The government is open to considering this approach through stage two, but we have not adequately consulted with those who could be impacted, and we do not currently have the demographic information to understand the actual practical implications of implementing such an approach. While the government is initiating that work now, preliminary estimates are not based on reliable data and contain huge ranges of numbers of potentially newly entitled individuals, from 80,000 to two million. Highlighting these numbers is not to suggest that either end of the spectrum is what the impact would be but to note the huge range of current estimates and the need for better data.

In addition to the current lack of understanding of the practical implications of the approach, it’s clear that the necessary consultation hasn’t occurred.

This clause may have profound impacts on communities, which could find themselves with huge numbers of new members with little or no connection to their community and without any meaningful prior consultation. I want to understand the perspectives and concerns of the vast number of potentially impacted people who have not yet even been asked their opinion on “6(1)(a) all the way”. This particular clause was not part of any prior consultation.

I want to be clear: I stand in solidarity with the indigenous women who have been fighting on these issues for decades. I hear their pain and hurt from having received a letter in which they were told their marriage made them a white woman. Whether these remaining issues are charter issues or not, I want to be part of fixing these ongoing problems. But we must be careful not to repeat the mistakes of the past, whereby, even sometimes with admirable intentions, policies are implemented absent proper consultation or evidence and result in dire and unintended consequences. I want to work with communities, impacted individuals, and experts to ensure that we finally get this right.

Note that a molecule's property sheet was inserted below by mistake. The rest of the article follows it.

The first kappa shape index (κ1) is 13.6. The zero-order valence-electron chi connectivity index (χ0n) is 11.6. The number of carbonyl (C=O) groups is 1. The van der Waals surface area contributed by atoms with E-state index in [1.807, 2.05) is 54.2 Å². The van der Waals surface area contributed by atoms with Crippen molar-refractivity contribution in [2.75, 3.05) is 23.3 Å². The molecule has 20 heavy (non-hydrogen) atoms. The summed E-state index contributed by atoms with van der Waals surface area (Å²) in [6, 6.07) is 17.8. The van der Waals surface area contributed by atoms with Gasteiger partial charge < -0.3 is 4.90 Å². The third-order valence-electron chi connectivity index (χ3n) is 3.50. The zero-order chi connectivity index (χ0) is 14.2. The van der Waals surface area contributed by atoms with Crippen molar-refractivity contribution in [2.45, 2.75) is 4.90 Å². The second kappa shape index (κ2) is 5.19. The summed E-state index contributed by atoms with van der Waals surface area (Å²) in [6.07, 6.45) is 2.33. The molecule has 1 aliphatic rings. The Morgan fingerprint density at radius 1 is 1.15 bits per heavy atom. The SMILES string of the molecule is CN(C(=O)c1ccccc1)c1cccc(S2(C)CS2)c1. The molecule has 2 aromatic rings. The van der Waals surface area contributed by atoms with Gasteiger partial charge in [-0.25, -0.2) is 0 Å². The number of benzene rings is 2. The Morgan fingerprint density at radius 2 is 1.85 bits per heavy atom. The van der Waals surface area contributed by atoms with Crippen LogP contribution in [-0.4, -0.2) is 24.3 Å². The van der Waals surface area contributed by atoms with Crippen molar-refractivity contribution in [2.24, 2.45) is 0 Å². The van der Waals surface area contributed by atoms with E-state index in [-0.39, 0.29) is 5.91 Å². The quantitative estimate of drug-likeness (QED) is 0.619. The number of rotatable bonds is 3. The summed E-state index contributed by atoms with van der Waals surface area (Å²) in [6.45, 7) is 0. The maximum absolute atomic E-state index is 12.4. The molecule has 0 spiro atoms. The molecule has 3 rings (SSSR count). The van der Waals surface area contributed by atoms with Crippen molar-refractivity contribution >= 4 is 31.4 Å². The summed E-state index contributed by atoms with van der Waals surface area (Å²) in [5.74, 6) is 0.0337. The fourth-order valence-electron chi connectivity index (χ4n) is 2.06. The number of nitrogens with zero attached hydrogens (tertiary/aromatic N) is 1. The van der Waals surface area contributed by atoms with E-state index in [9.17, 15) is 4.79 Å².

The concerns expressed by many about the drafting of this specific clause show how easy it is to get this wrong if it is rushed. As many of you may be aware, the court deadline for this legislation is July 2.

If, by July 3, we don’t have legislation passed that addresses the charter compliance issues outlined in the Descheneaux decision, the clauses struck down by the court will be inoperative in Quebec.

The practical implication would be that these provisions would then become inoperative within Canada: 90% of status Indians are registered by the federal government under the provisions that would be inoperable. In addition to the up to 35,000 individuals waiting for their rights to be granted through Bill S-3, we cannot lose sight of the thousands of individuals who will not be able to register if the court deadline passes and the provisions noted above become inoperable.

In conclusion, I ask you to vote against proposed paragraph 6(1)(a)—the “all the way” clause—and send this bill back to the Senate in a form that respects our duty to consult and allows us the time, through stage two, to finally get this right.